Key data for Uganda

NCI24th HRCI21st HANCI25th
HANCI Africa compares 45 countries for their performance on 22 indicators of political commitment to reduce hunger and undernutrition. All the countries compared in the index have high rates of hunger and undernutrition. The comparative approach of the index means that country scores are calculated in relation to the political commitment of the other countries in the index.
Existing rates of: Stunting: 34.20% Wasting: 4.30% Proportion of population underweight: 12.00% Source: Gov. of Uganda (Uganda National Panel Survey, 2012)

Strong Performance

  • Government of Uganda has ensured tenure security for rural populations. Land titling is common and land markets function well. Policy promotes equitable access to common property resources.
  • The Government encourages varied agricultural research and extension services, and local farmer organisations are involved in setting policy priorities. The extension system is effective and properly reaches out to poor farmers. Government policies, strategies and mechanisms seek to ensure gender equity in access to extension services.
  • The National Nutrition Policy/Strategy identifies time bound nutrition targets and a multisectoral and multistakeholder policy coordination mechanism has been set up.
  • The Government has fully enshrined the International Code of Marketing of Breastmilk Substitutes into domestic law.
  • The Government of Uganda promotes complementary feeding practices.
  • In Uganda 93.3% of women aged 15-49 were visited at least once during pregnancy by skilled health personnel in 2011.
  • In Uganda, constitutional protection of the right to social security is strong.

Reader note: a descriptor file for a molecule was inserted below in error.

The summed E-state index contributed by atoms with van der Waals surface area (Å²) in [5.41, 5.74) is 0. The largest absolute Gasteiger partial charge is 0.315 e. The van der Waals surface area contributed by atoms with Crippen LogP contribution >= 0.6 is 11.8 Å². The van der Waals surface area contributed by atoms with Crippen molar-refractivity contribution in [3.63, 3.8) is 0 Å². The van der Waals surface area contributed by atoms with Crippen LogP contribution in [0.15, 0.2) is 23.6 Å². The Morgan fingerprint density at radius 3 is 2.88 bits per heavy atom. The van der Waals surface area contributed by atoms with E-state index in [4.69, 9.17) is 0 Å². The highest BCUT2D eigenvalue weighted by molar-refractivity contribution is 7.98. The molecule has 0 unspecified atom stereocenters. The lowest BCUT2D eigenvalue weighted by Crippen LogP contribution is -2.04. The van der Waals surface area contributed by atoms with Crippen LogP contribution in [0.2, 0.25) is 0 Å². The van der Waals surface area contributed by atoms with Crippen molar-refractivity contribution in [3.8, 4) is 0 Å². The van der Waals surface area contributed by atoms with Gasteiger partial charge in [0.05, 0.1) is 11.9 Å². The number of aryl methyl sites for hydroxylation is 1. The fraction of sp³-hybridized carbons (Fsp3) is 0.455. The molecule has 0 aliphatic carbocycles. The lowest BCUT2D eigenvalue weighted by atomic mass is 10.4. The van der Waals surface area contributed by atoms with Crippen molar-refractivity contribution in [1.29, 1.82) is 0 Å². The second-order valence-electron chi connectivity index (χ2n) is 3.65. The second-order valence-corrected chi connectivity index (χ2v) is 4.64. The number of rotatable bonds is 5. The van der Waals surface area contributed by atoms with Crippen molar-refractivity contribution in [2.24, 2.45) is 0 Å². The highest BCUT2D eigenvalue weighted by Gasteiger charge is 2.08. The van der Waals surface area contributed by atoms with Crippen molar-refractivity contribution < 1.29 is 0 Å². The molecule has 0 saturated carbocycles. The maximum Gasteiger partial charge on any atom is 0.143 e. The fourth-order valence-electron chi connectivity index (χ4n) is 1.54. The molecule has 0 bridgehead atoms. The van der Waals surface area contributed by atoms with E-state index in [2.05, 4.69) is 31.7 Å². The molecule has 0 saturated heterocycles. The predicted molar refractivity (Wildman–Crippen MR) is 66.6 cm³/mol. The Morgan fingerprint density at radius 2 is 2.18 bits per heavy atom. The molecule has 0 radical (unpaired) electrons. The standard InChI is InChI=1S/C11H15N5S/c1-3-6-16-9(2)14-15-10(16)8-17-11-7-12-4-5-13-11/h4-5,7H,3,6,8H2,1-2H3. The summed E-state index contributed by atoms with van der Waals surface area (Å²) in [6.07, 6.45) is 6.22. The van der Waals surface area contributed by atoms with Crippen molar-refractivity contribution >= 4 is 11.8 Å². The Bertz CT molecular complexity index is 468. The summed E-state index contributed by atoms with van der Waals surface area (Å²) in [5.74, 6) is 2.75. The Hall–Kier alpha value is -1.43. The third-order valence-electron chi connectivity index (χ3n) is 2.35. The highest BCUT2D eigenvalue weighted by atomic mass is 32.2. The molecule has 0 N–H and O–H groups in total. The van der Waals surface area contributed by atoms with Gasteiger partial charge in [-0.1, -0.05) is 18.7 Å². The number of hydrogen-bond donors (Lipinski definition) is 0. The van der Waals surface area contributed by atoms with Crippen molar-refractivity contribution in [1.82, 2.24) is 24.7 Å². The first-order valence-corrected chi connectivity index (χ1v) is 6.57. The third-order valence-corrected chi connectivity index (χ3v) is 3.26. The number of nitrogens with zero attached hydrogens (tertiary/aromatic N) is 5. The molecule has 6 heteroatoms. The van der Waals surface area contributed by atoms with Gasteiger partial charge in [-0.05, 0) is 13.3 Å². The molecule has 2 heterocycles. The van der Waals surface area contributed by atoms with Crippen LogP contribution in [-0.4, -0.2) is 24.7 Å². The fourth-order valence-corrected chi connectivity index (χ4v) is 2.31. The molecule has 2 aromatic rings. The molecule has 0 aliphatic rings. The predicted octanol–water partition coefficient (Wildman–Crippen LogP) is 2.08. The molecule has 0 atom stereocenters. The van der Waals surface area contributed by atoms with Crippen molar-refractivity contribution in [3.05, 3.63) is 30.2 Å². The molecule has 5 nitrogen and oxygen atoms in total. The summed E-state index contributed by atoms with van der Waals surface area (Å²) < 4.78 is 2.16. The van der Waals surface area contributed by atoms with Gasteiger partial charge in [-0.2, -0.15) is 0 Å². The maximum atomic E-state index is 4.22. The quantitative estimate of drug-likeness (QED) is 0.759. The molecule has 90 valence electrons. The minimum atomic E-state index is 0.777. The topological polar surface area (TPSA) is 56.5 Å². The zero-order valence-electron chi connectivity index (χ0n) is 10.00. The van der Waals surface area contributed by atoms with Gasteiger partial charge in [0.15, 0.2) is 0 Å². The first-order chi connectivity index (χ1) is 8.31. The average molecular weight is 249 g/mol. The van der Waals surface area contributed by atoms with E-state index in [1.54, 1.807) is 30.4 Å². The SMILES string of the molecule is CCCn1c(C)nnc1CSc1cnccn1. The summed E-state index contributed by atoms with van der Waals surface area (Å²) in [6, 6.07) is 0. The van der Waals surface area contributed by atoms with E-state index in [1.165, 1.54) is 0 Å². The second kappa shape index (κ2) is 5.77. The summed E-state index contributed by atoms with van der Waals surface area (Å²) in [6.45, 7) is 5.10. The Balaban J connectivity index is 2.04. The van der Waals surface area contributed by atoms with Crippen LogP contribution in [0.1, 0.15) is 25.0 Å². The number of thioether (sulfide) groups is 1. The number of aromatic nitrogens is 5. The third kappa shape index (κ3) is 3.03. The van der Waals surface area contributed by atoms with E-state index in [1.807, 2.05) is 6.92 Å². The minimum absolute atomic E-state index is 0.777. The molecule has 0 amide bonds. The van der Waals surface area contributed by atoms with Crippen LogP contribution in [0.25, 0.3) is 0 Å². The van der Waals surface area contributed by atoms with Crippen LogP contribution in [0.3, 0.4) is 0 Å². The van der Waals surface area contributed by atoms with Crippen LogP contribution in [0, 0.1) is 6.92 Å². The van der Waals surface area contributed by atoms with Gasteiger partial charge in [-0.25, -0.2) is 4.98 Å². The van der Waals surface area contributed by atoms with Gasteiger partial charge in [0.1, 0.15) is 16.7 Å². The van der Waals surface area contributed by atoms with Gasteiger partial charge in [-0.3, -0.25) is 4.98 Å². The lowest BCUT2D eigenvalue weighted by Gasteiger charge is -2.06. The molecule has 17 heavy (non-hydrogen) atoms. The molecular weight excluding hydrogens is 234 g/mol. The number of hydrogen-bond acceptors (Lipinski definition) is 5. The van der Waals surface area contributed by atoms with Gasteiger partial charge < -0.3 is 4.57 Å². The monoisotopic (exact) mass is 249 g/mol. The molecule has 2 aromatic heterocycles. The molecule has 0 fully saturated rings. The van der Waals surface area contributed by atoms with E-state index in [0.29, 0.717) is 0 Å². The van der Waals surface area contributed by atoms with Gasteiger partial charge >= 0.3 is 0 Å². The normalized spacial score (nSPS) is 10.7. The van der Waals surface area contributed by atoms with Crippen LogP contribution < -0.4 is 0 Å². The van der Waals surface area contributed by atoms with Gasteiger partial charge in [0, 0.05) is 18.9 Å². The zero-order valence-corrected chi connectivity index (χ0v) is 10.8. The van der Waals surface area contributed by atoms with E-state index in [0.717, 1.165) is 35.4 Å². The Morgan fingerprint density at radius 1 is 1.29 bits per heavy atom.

Areas for improvement

  • Spending on agriculture (4.5% of public spending in 2014), does not meet government commitments set out in the African Union’s Maputo Declaration (10% of public spending).
  • Uganda’s spending in its health sector (11% of public spending in 2014) does not fully meet (15%) commitments set out in the Abuja Declaration.
  • In Uganda, the law does not give women economic rights equal to men. Men and women have equal legal access to agricultural land, but this is not effectively enforced and discriminatory practices against women continue, increasing their vulnerability to hunger and undernutrition.
  • Uganda does not have a separate budget line for nutrition; this prevents transparency and accountability for spending.
  • Policymakers in Uganda do not benefit from regular nutrition surveys that are statistically representative at national level. The last survey was published in 2011.
  • The Government of Uganda has only achieved two high doses of vitamin A supplementation for 66% of children in 2014.
  • Weak access to improved sanitation facilities (19.1% in 2015) obstructs better hunger and nutrition outcomes.
  • In Uganda, constitutional protection of the right to food is weak.
  • Social safety nets in Uganda are basic and only cover few risks for a limited number of beneficiaries.

Hunger Reduction Commitment Index (HRCI)

Public Spending Score Year HRCI rank of 45
Public spending on agriculture as share of total public spending
?
4.50%201425th
Public spending on health as share of total public spending
?
11%201419th
Policies Score Year HRCI rank of 45
Access to land (security of tenure)
?
Strong20142nd
Access to agricultural research and extension services
?
Strong201314th
Civil registration system — coverage of live births
?
29.9%201137th
Functioning of social protection systems
?
Weak201620th
Laws Score Year HRCI rank of 45
Level of constitutional protection of the right to food
?
Weak201131st
Equality of women’s access to agricultural land
?
In Law, not in Practice20141st
Equality of women’s economic rights
?
Not in Law201126th
Constitutional right to social security
?
Yes20111st

Nutrition Commitment Index (NCI)

Public Spending Score Year NCI rank of 45
Separate budget for nutrition
?
Sectoral only201529th
Policies Score Year NCI rank of 45
Vitamin A supplementation coverage for children
?
66.0%201429th
Government promotes complementary feeding
?
Yes20121st
Population with access to an improved water source
?
79.0%201519th
Population with access to improved sanitation
?
19.1%201536th
Health care visits for pregnant women
?
93.3%201120th
Nutrition features in national development policy
?
Moderate2015-202021st
National Nutrition Policy/Strategy
?
Yes20151st
Multisector and multistakeholder policy coordination
?
Yes20151st
Time bound nutrition targets
?
Yes20141st
National nutrition survey in last 3 years
?
No201135th
Laws Score Year NCI rank of 45
Enshrine ICBMS in domestic law
?
Fully enshrined20161st